If I was going to give a new Dungeon Master of any edition of D&D, yes even 4th edition, a module to say “hey, here’s how it is done” I have to admit it wouldn’t be from TSR. In fact, it wouldn’t even be a D&D module but a Runequest one. I’d hand him Hellpits of Nightfang by Paul Jaquays and published by The Judges Guild. Fortunately it is available as a PDF for under $3.
Hellpits of Nightfang details a three limestone sinkholes as well as the caves and tombs attached to them. The pits are the home of a pair of vampires, a pack of wolves and other assorted creatures. It has fifteen numbered locations. They are all named as well for added character. While the entire module is thirty-six pages long much of that is white spaced with lines for notes. Major characters (the two vampires and one wolf) each take about a page for stat blocks with note space while minor creatures run as many as five to a page. A very brief history of the two vampires as well as a hero’s tomb in the sinkholes is provided.
What makes Hellpits of Nightfang an ideal model for a new Dungeon Master? First, it is a quintessential location adventure. It has absolutely no plot. In fact, I can summarize the entire background in four sentences. Nightfang is a vampire so old his real name is forgotten even by local villagers. In life he was a priest of a death cult and sacrifices his victims to his god meaning he rarely creates vampires. The one exception was the ugly daughter of a local farmer he has turned and who is now his companion. The sinkholes also include the tomb of a local hero that floods now that the climate is wetter. That’s it. The only mention of anything beyond the pits is a local populace including at one farmer now short an ugly daughter. It is a prime example of creating something and let the player’s action define the story.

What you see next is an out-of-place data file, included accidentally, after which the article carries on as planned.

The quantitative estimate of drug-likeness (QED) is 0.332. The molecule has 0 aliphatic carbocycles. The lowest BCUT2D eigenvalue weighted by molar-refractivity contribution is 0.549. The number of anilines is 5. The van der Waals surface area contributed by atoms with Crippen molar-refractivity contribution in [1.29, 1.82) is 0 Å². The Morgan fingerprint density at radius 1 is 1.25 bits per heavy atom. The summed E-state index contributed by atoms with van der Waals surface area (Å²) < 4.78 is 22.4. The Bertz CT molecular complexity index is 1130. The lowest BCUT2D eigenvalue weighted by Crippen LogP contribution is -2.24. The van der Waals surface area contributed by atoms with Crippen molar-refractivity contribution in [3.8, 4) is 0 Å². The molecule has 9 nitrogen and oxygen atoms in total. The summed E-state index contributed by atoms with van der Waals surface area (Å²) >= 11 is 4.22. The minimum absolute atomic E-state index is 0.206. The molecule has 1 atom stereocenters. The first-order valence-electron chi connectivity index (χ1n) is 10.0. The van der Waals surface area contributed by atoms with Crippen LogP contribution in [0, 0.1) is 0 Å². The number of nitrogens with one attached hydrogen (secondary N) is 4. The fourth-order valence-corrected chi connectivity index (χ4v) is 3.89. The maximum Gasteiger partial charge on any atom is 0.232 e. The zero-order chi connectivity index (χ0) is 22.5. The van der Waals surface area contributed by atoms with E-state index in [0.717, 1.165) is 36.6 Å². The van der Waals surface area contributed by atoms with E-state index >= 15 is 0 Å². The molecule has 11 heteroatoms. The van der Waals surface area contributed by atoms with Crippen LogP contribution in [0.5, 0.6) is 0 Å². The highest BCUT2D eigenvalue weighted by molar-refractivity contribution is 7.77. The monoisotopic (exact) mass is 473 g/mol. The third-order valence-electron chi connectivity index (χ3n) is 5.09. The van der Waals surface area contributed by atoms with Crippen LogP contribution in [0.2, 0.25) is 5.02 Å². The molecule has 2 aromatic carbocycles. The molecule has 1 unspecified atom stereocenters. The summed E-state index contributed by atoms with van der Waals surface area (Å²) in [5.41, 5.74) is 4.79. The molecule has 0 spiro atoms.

Second, Jaquays uses a standard format used previously in Snakepipe Hollow. It creates a much more open feeling than many TSR modules from the same time period. It demonstrates the difference between designed set pieces and more dynamic locations. While some might object to the amount of detail of this key format for a beginner I think adopting this format would be a huge help. It is a prime example of expert created rules that might stifle experts forced to use them but that provide a marked advantage for beginners.
Finally, the adventure has some interesting set pieces. Without giving too much away Nightfang has some interesting items and ways of using them you might not consider. The flooded tomb has a very interesting pool. There are also some interesting traps of a type I’ve yet to see in many OSR discussions.
All in all, this is an excellent adventure. While a classic location adventure it provides a lot of contrast to many modules. It is small enough to wrap your head around the whole thing and see how it is put together. I think it is an excellent first adventures for a new dungeon master, especially of the old school.